3. In looking for employment, senior citizens must compete with younger men and women who are also looking for work, as well as with other senior citizens.
  4. Senior citizens often have difficulty finding employment opportunities that offer them the hours that suit them. Some employers require elderly workers to start work early in the morning, or to work late into the evening. Many seniors, now that they have retired, do not want to work at jobs that require them to wake up early or to return home late.

Older Workers Facts and Figures:

Here are some mature worker statistics which we thought you would like to know:

Seniors (65+) represent 12.7% of U.S. population, about one of every eight Americans. About 3.9 million older Americans were in the labor force in 1997, including. 2.3 million men and 1.6 million women. Seniors constituted 2.9% of the U.S. labor force.

Mature adults are not only the fastest growing demographic segment of the population, they are also the fastest growing consumer group buying computers and logging on -- 7.6 million Americans age 50+ are on-line. Americans age 55+ logged the most usage — 33 hours a month — compared to an average 24 hours a month by other age groups.

Aging Baby Boomer Generation Facts:

  • By 2005, there will be about 55 million workers age 45+ -- about 37% of the labor force. Persons 55+ will represent 14.5% of the labor force. Much of the increase will occur in the 50-60 year old group. After 2005, there will also be an increase in the 60-70 year old group.
  • Labor force in 2005 - The number of labor force participants over age 55 will increase by about 33% (from 16 million in 1995 to 21 million).
  • Based on Census Bureau and SSA estimates of population and labor force participation - In 2005, there will be over 30% more older persons working and over 30% more older workers unemployed.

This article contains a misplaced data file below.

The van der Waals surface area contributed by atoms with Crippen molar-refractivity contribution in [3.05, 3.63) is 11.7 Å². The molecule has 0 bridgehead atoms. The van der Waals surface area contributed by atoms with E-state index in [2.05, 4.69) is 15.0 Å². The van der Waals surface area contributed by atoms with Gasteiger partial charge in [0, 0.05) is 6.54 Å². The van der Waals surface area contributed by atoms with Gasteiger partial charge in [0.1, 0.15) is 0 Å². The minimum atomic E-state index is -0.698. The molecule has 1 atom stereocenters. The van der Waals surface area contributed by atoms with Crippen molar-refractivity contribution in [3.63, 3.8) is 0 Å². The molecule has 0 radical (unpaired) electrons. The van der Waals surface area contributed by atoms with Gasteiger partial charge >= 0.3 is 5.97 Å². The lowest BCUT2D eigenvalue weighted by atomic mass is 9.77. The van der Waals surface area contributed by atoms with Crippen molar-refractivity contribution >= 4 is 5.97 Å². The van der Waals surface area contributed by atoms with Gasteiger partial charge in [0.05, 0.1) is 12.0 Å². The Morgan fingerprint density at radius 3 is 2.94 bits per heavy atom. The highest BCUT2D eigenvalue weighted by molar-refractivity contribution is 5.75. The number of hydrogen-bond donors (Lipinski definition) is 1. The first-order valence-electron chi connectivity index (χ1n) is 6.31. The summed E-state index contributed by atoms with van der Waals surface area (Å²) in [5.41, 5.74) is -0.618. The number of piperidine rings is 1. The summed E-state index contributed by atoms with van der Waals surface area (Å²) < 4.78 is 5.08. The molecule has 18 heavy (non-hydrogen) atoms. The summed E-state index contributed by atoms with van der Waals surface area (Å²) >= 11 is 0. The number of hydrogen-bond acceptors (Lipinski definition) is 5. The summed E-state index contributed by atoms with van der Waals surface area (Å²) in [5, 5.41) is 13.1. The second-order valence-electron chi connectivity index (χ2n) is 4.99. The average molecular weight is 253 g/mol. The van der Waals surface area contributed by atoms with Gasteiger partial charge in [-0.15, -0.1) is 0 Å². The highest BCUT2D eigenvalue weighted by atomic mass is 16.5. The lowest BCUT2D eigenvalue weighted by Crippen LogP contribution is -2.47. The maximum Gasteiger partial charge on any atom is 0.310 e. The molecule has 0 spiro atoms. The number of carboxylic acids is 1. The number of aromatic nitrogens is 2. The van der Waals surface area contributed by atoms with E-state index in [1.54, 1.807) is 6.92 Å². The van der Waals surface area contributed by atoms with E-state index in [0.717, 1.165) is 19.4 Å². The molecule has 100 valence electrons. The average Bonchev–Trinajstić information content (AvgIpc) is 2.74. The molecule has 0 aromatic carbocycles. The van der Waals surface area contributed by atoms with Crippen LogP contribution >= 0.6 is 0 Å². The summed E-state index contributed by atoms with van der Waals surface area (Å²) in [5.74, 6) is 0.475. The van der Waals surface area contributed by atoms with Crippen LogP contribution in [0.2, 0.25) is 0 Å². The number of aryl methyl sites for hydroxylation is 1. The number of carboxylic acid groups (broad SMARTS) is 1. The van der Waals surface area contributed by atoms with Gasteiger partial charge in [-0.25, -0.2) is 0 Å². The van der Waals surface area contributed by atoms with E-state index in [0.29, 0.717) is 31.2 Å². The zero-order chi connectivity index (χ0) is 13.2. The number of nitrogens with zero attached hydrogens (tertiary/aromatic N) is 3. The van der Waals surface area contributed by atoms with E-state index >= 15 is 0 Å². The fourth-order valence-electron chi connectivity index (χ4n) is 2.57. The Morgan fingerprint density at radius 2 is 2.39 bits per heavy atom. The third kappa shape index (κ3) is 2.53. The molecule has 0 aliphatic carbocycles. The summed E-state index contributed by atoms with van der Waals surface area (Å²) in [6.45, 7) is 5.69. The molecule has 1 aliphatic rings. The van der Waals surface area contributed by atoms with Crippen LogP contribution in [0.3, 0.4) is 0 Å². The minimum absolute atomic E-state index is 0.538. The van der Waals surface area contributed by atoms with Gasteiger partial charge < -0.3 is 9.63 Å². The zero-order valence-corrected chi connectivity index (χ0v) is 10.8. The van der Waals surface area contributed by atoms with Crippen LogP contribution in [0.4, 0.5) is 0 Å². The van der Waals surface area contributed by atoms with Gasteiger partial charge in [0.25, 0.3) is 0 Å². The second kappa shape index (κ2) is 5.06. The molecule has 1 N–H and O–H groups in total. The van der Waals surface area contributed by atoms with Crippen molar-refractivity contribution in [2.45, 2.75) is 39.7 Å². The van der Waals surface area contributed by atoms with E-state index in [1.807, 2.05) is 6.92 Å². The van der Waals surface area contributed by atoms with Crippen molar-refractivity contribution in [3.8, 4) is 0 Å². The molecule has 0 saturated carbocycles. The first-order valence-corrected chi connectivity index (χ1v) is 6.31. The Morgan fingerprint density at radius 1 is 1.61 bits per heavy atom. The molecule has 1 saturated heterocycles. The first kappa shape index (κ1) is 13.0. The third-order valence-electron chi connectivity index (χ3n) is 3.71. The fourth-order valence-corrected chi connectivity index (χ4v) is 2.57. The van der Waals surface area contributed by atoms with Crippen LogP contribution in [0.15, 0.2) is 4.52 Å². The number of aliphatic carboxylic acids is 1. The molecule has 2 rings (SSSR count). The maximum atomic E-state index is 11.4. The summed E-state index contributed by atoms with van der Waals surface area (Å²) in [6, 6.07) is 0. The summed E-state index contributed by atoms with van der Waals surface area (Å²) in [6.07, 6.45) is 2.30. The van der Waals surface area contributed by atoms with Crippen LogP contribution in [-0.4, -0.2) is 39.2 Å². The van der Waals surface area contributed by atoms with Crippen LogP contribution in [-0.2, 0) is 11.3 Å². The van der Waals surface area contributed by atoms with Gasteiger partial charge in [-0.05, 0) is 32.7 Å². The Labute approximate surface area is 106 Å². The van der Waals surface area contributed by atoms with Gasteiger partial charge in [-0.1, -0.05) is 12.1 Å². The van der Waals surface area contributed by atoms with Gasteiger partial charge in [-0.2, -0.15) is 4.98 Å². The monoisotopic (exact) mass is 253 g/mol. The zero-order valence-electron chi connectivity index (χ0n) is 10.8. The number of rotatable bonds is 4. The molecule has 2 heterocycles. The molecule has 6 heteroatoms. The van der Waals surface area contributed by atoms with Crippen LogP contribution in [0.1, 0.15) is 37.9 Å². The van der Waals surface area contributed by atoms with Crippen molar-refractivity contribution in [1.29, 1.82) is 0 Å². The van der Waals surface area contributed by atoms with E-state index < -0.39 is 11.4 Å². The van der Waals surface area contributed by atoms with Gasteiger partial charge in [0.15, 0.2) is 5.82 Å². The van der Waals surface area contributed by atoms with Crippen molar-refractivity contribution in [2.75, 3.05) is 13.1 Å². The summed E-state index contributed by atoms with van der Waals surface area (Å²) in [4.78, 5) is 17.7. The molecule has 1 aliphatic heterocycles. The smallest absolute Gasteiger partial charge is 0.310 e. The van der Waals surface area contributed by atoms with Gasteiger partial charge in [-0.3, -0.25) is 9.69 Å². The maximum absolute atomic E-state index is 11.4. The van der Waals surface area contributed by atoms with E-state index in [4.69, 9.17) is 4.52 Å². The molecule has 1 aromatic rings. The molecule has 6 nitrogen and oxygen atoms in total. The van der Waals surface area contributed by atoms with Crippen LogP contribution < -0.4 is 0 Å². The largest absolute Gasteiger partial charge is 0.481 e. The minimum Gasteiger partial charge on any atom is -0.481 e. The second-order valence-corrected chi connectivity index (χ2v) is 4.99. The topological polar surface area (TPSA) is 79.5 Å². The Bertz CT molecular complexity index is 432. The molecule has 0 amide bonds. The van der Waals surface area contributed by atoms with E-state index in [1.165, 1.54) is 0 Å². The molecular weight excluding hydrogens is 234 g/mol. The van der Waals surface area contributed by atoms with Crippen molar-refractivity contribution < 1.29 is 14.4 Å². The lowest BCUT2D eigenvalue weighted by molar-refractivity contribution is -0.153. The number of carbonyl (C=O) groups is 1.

• Over the next decade, the aging of the baby boom generation will substantially increase the number of mature and older workers and the number of unemployed older workers, below poverty, and/or economically disadvantaged.
  • Not only are individuals living longer after they retire, but they are healthy enough to continue working or performing other productive activity longer than previously had been the case.
  • The demand for employment services by older workers will increase as the baby boom generation ages over the next 20 years.

America's Aging Workforce

  • America’s workforce is aging. By 2006, more than 15% of the U.S. labor force is projected to be aged 55 or older, up from under 12% today.
  • There are now more than 33 million individuals age 65 or older living in the U.S. By the year 2030, it is expected that this age population will exceed 70 million.
  • Years of surveys and opinion polls show that human resource managers view older workers as loyal, dependable, reliable, experienced, service-minded, with a sense of good judgment, and knowing they have to give in order to receive.

Our Legacy to the Next Generation of Senior Citizens!